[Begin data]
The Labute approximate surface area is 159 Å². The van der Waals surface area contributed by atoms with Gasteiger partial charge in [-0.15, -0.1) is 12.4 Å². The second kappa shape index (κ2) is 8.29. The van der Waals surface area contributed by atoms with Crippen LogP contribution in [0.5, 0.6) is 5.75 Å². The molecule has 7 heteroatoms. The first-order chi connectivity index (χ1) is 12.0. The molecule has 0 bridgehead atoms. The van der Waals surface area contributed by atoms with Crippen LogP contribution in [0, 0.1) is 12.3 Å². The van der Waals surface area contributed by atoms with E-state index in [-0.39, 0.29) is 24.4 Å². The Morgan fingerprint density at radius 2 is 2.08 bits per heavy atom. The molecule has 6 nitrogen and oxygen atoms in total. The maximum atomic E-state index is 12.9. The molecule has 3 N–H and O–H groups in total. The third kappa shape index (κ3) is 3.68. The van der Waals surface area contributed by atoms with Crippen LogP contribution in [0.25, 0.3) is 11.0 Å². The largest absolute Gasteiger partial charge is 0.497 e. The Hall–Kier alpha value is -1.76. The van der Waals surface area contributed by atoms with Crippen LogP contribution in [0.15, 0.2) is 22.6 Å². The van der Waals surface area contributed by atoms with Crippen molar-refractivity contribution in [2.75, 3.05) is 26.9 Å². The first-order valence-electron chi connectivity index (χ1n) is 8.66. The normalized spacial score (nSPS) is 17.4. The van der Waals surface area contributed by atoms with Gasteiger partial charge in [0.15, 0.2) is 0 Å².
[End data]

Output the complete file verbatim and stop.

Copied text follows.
The Labute approximate surface area is 159 Å². The van der Waals surface area contributed by atoms with Gasteiger partial charge in [-0.15, -0.1) is 12.4 Å². The second kappa shape index (κ2) is 8.29. The van der Waals surface area contributed by atoms with Crippen LogP contribution in [0.5, 0.6) is 5.75 Å². The molecule has 7 heteroatoms. The first-order chi connectivity index (χ1) is 12.0. The molecule has 0 bridgehead atoms. The van der Waals surface area contributed by atoms with Crippen LogP contribution in [0, 0.1) is 12.3 Å². The van der Waals surface area contributed by atoms with E-state index in [-0.39, 0.29) is 24.4 Å². The Morgan fingerprint density at radius 2 is 2.08 bits per heavy atom. The molecule has 6 nitrogen and oxygen atoms in total. The maximum atomic E-state index is 12.9. The molecule has 3 N–H and O–H groups in total. The third kappa shape index (κ3) is 3.68. The van der Waals surface area contributed by atoms with Crippen LogP contribution in [0.25, 0.3) is 11.0 Å². The largest absolute Gasteiger partial charge is 0.497 e. The Hall–Kier alpha value is -1.76. The van der Waals surface area contributed by atoms with Crippen LogP contribution in [0.15, 0.2) is 22.6 Å². The van der Waals surface area contributed by atoms with Crippen molar-refractivity contribution in [2.75, 3.05) is 26.9 Å². The first-order valence-electron chi connectivity index (χ1n) is 8.66. The normalized spacial score (nSPS) is 17.4. The van der Waals surface area contributed by atoms with Gasteiger partial charge in [0.15, 0.2) is 0 Å².